My intent in screening this film was to provide an opportunity for conversation around an issue that is deeply personal to me and my family. But after reviewing it over the past few days with the Tribeca Film Festival team and others from the scientific community, we do not believe it contributes to or furthers the discussion I had hoped for.
With this latest Hollywood foray into woo now resolved, it's a good time to pause on what can be gleaned from the controversy. Here are a few takeaways.
1) With enough protest, reason can win over pseudoscience
As soon as the LA Times outed De Niro as the booster of this film, members of the press and the scientific community immediately pushed back, imploring the actor to avoid giving more airtime to an absurd idea. Check out this moving post by science journalist Tara Haelle over at Forbes. She pointed out that the decision to screen this film would not only tarnish De Niro’s reputation but would also continue to draw attention to a discredited idea, confusing the public. The consequences of misinformation are particularly bad for those who have autism, she wrote:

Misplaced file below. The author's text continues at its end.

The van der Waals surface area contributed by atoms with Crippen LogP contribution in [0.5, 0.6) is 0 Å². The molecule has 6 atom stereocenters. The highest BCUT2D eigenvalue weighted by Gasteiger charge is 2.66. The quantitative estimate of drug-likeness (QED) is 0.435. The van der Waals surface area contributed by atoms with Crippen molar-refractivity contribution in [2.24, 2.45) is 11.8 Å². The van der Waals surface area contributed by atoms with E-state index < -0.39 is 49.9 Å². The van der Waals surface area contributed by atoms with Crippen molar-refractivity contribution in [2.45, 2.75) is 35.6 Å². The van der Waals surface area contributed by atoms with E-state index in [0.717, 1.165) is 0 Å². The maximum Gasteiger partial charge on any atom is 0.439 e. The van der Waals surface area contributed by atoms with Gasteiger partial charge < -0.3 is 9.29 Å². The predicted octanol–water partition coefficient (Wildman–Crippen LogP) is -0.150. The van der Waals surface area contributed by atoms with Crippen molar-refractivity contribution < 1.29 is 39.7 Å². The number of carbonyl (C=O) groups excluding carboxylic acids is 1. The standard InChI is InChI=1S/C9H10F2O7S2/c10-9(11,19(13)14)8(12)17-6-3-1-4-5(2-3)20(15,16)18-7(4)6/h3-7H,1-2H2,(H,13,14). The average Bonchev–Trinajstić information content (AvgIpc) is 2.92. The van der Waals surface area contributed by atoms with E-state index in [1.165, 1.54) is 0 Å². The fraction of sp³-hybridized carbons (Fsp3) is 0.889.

For nearly two decades, funding for autism research has been continually diverted away from study into treatment and supports for autistic individuals and instead toward debunking a fear that has been debunked dozens of time. That harms autistic people.
Others noted that giving the movie a platform would be akin to elevating fringe deniers of climate change or the Holocaust. "It’s a rehash of worries about autism, the scientific community basically had a justifiable conniption, including me," medical ethicist Arthur Caplan told Newsweek. "It’s the equivalent of a Holocaust denial film. [Wakefield] is a guy who’s been adjudicated many times. Nobody believes it anymore. It’s a settled issue. He’s been disgraced."
We can't know about De Niro's thought process (the festival declined to comment on the matter any further on Sunday night), but it seems that, due to all the negative press, the threat to De Niro's reputation and the festival became too great to bear.
And that's a sign that science can hold sway when woo enablers are held accountable.
"Maybe the outcry against the Tribeca Film Festival will make other public figures think twice before legitimizing dangerous misinformation about vaccines," said Dartmouth political scientist Brendan Nyhan, who has studied the impact of debunking on public opinion.